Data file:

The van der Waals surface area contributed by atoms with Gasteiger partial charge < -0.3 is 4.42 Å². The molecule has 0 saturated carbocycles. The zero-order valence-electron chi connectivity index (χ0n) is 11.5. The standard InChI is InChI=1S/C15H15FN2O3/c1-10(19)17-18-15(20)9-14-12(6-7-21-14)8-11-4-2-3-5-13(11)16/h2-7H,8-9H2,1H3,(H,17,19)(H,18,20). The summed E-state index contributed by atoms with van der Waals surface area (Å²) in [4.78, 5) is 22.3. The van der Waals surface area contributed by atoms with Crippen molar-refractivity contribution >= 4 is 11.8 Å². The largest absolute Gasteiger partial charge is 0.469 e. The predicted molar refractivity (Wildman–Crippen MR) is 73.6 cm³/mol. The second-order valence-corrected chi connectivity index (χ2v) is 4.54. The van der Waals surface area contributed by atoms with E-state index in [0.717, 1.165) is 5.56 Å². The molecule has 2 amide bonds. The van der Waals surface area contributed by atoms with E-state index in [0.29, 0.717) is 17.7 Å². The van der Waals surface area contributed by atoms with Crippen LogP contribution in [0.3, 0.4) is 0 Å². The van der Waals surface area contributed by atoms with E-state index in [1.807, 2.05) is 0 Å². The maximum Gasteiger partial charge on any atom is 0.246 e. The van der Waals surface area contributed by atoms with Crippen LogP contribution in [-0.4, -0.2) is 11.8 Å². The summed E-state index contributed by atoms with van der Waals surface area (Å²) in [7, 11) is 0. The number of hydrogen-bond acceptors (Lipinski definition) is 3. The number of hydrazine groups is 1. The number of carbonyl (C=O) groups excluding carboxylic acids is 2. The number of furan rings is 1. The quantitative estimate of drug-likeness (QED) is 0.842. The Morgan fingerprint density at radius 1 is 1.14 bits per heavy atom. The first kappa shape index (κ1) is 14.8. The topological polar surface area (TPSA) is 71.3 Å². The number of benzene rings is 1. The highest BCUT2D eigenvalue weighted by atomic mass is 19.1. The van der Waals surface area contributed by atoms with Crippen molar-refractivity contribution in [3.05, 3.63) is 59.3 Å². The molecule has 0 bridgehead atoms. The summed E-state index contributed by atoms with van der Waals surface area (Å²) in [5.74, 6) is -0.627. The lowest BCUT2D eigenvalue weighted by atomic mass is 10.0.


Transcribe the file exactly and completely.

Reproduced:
The van der Waals surface area contributed by atoms with Gasteiger partial charge < -0.3 is 4.42 Å². The molecule has 0 saturated carbocycles. The zero-order valence-electron chi connectivity index (χ0n) is 11.5. The standard InChI is InChI=1S/C15H15FN2O3/c1-10(19)17-18-15(20)9-14-12(6-7-21-14)8-11-4-2-3-5-13(11)16/h2-7H,8-9H2,1H3,(H,17,19)(H,18,20). The summed E-state index contributed by atoms with van der Waals surface area (Å²) in [4.78, 5) is 22.3. The van der Waals surface area contributed by atoms with Crippen molar-refractivity contribution >= 4 is 11.8 Å². The largest absolute Gasteiger partial charge is 0.469 e. The predicted molar refractivity (Wildman–Crippen MR) is 73.6 cm³/mol. The second-order valence-corrected chi connectivity index (χ2v) is 4.54. The van der Waals surface area contributed by atoms with E-state index in [0.717, 1.165) is 5.56 Å². The molecule has 2 amide bonds. The van der Waals surface area contributed by atoms with E-state index in [0.29, 0.717) is 17.7 Å². The van der Waals surface area contributed by atoms with Crippen LogP contribution in [0.3, 0.4) is 0 Å². The van der Waals surface area contributed by atoms with E-state index in [1.807, 2.05) is 0 Å². The maximum Gasteiger partial charge on any atom is 0.246 e. The van der Waals surface area contributed by atoms with Crippen LogP contribution in [-0.4, -0.2) is 11.8 Å². The summed E-state index contributed by atoms with van der Waals surface area (Å²) in [7, 11) is 0. The number of hydrogen-bond acceptors (Lipinski definition) is 3. The number of hydrazine groups is 1. The number of carbonyl (C=O) groups excluding carboxylic acids is 2. The number of furan rings is 1. The quantitative estimate of drug-likeness (QED) is 0.842. The Morgan fingerprint density at radius 1 is 1.14 bits per heavy atom. The first kappa shape index (κ1) is 14.8. The topological polar surface area (TPSA) is 71.3 Å². The number of benzene rings is 1. The highest BCUT2D eigenvalue weighted by atomic mass is 19.1. The van der Waals surface area contributed by atoms with Crippen molar-refractivity contribution in [3.05, 3.63) is 59.3 Å². The molecule has 0 bridgehead atoms. The summed E-state index contributed by atoms with van der Waals surface area (Å²) in [5.74, 6) is -0.627. The lowest BCUT2D eigenvalue weighted by atomic mass is 10.0.